So all in all, not a bad week, with 5 new year ticks added to the list. Let’s hope this coming week will be as good.

Wednesday, 23 February 2011

Wet Woody and The Dark Intruder


A couple of days ago, you know the one, when it rained!  A Wood Pigeon settled on my shed roof looking in a bit of a state (the Pigeon, not the shed roof!  Although my wife’s favourite saying at the moment is “you know that shed roof will need fixing soon”) anyway as I said, the Pigeon looked in a bit of a state I think it possibly had had a bit of a run in with a car or maybe the local feline.

It sat on the shed in the rain for about two hours looking very fed up and occasionally shaking the water from its head. Eventually it moved to the top of the bird table where it sat for another half hour or so with the rain bouncing off its head, allowing me to go outside in slippers and t-shirt and with the camera covered in a tea towel, to take some close-up pictures.

It’s a good job the neighbours were all at work and couldn’t see me wandering around the garden getting wetter and wetter taking pictures of a thoroughly fed up Pigeon!
The good news is that it eventually it moved onto the bird table proper and started to feed on the seed and the next day it was back in the garden feeding as normal, if still looking a bit dishevelled.

While out walking in the woods the other day I encountered something that I had only seen briefly twice before, both times whilst I was driving the car and couldn't stop.........Black Squirrels!

There are a couple of theories as to where the Black Squirrel came from. One is that it is a mutation of our native Grey Squirrel (having excessive quantities of the black pigment melanin) and the other theory is that native American Black Squirrels were introduced to Woburn Park Bedfordshire at the end of the last century by the then Duke of Bedford and that they promptly jumped the wall and escaped.

I don't know which one is correct but now that I know where I can find them I will go back some time and see if I can get some better quality photos.

Saturday, 19 February 2011

The Weekend

Just a few pictures to brighten up the weekend which, in this neck of the world, looks like being grey, wet cold and miserable. I was woken at 4 o`clock this morning by the rain beating on the bedroom window, so much for the weekend lay in!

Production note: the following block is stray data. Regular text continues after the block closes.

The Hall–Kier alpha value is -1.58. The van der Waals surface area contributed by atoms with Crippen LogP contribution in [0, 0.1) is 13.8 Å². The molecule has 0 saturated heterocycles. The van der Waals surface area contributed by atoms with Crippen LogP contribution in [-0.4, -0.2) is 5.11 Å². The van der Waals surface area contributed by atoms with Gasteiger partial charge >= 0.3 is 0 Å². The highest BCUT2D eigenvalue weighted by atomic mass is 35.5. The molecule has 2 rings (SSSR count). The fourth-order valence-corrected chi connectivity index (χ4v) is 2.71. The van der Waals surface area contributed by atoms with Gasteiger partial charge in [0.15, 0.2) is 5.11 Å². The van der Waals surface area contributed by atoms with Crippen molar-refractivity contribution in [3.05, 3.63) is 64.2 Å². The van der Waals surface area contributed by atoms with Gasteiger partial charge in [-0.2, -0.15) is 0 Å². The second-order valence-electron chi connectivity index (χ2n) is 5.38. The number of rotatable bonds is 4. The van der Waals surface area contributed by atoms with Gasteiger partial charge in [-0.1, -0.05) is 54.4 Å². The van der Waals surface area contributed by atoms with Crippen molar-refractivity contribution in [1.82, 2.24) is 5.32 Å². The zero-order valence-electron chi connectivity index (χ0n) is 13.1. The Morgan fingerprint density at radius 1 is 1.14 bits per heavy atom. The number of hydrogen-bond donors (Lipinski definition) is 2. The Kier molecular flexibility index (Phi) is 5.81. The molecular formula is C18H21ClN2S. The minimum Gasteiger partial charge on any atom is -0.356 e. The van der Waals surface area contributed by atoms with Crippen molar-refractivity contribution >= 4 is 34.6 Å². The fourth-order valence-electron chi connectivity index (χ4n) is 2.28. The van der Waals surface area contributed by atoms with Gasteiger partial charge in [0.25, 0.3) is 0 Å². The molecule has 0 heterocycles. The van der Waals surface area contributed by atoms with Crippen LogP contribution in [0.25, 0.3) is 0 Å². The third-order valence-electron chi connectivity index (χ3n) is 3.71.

Enjoy the pictures.

Blue Tit

Tree Sparrow


Carion Crow

Long-tailed Tits


Reed Bunting

Mallard (female)

Wherever you are and whatever you`re doing this weekend, have a good one.

Tuesday, 15 February 2011

A serenade and a surprise ending

With sunny weather forecast  for yesterday I decided to visit Marston Vale in Bedfordshire or to give it it`s proper name The Marston Vale Forest Centre and Millennium Country Park.

Most of the lakes in this area are reclaimed pits left over from clay extraction for the brickworks for which this part of Bedfordshire is most famous. The brickworks now though have all but disappeared.

All thats left of the Brickwork Industry in Bedforshire

Scanning the car park trees drew a blank so I walked over to the steps (made from recycled railway sleepers) that lead to a small area of reeds, where in the summer it`s good for Dragonfly watching. There is also a feeding station located here which was being visited by Great, Blue and Long-Tailed Tits and Reed Buntings, on the ground underneath were Blackbirds, Chaffinches and a Robin relentlessly chasing off a poor old Dunnock. 

I stood here watching the comings and goings for about three quarters of an hour. At the same time as also watching a male Great Spotted Woodpecker as he slowly made his way from tree to tree closer and closer to the feeders, finally flying off when a couple of people came by with 4 German Shepherds (dogs, not........!).

I now moved on to the large Stewartby Lake. After a lot of rain over the last few days the paths to the lake were wet and muddy with large areas of standing water. Not a lot to see on the lake either, a large raft of Gulls, a few Tufted Duck, Mallard, Coot and a couple of pairs of Mute Swans.

I decided not to walk all the way around the lake and made my meandering way back to the Visitor Centre. There were a surprising amount of people around for a Monday morning mostly dog walkers and joggers all trying to recover from the excesses of the weekend, I suspect. And In the sunshine lots of the trees and bushes were looking colourful as they start to “wake up” after the Winter.

There is a bench along this part of the walk were I decided to sit for a while and just take in the sunshine and my surroundings and right on cue a Robin started to serenade me from his perch in a small tree just across the pathway. What an enjoyable three or so minutes just sitting in the sunshine listening to a beautiful performance that I`d like to think was put on just for me!!